Jacqueline Woodson's Visiting Day, a children's book about prison
Illustrated by James E. Ransome
Children's book review by Steve Barancik
Visiting Day isn't so much a children's book about prison as it is a book about putting the sad fact of a father's incarceration into a benign context a small child can handle. This is a book intended to keep a vulnerable child adequately sheltered from too much too soon about the adult world.
That is to say, Coretta Scott King award-winner Jacqueline Woodson does a masterly, motherly job, as an author, of shielding her readers from an excess of unpleasantness.
Children crave routine, and this book provides it. Visiting Day is about that special day when a daughter gets to visit her daddy in prison. (Webmaster's note: Woodson explores absentee parents in a historical context in Coming On Home Soon.)
Today begins with Grandma in the kitchen and a little girl lying in bed, grinning in anticipation of seeing Daddy. Grandma braids Daughter's hair while Daddy is imagined getting ready himself for the big visit.
Notably, Visiting Day is presented as a community event. The bus the girl and her grandma board is filled with neighbors going to visit their own loved ones in prison, and everyone shares a joyous meal en route as part of the routine.
James E. Ransome's paintings are essential to the story. Daddy's love is there to be seen on his face, and visitation is clearly nothing short of pure joy for the little girl. Other prisoners with their families seem just as happy. Coretta Scott King award-winner Ransome chooses at this moment to show no hint of the prison environs.
But then, time is up. A stern prison guard stands sternly by the door Daddy mournfully exits. Daughter's face shows that visitation couldn't possibly last long enough.
Grandma attempts to mediate the sadness with activity upon the return home. There's a cake with Daddy's name on it and cards to make for sending to Daddy.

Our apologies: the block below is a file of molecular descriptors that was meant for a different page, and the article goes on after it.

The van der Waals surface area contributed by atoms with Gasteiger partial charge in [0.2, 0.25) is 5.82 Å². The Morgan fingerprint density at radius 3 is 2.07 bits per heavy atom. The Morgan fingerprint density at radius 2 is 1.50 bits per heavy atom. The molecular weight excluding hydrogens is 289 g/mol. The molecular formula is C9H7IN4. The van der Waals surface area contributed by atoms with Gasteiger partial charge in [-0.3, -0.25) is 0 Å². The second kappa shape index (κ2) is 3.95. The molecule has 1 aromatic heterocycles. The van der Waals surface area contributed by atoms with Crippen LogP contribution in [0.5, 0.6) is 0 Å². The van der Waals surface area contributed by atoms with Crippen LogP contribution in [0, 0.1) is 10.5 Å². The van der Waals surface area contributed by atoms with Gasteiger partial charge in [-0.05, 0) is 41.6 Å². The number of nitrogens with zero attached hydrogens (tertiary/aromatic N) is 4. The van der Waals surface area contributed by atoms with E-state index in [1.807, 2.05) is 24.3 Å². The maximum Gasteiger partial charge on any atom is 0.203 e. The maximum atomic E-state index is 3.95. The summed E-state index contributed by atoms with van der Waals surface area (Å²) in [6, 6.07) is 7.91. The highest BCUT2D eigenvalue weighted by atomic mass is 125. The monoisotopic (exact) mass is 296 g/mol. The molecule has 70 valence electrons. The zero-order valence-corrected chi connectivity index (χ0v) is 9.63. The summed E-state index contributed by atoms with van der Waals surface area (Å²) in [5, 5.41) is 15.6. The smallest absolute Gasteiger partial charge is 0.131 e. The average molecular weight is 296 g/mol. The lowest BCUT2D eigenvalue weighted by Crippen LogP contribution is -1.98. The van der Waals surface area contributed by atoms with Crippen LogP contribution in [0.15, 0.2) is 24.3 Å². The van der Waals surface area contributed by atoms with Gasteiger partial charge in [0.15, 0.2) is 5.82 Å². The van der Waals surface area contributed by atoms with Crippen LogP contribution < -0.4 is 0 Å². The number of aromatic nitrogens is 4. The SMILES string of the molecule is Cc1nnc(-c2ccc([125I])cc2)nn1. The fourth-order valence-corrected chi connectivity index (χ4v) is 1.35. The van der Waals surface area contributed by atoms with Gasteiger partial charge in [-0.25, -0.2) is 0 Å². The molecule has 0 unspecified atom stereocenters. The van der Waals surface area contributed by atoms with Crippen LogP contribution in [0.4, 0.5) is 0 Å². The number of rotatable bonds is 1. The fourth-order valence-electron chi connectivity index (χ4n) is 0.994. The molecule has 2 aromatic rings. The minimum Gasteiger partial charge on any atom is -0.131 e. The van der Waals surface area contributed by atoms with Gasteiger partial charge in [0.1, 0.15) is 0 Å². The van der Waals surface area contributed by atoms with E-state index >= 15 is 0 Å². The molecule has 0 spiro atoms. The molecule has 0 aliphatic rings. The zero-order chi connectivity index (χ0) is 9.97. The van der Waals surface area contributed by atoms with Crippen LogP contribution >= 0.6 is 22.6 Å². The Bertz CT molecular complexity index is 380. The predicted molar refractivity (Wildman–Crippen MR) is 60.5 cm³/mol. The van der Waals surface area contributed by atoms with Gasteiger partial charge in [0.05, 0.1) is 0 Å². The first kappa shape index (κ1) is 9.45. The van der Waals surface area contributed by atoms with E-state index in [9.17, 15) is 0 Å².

The paintings say more than the text, and intentionally so. To the adult eye, the words seem almost unnaturally benign (considering the subject at hand), appropriate for the youngest child.
But this children's book about prison is built to grow along with a child. There's more information in the paintings than in Woodson's text, and so a child's understanding can grow with each reading - or, rather, viewing.
A calendar in Daddy's cell, marking off days. Barbed wire atop the prison walls. Prisoners almost universally of color and a guard who is white. A too knowing sadness sometimes in the little girl's eyes, and a mother who is clearly not in the picture.
Yes, this is a book that silently poses many unanswered questions. Among them: Where is Mommy? What is Daddy in prison for? And, most importantly, how old will daughter be when he gets out?
While this children's book about prison is clearly intended for the children of prisoners, it could certainly spark a dialogue with any child. In keeping with the current trend in multicultural books, Visiting Day - a children's book about prison could be used to expose comfortably situated children with both a Mommy and Daddy present to a world in which even the existence of parents can't be taken for granted.
(Great therapy for parents who are feeling a tad underappreciated!)
An afterword includes notes from both author and illustrator regarding their personal experiences with family members in prison.
Read more of Steve's reviews.
Best Children's Books - Find, Read or Write home page.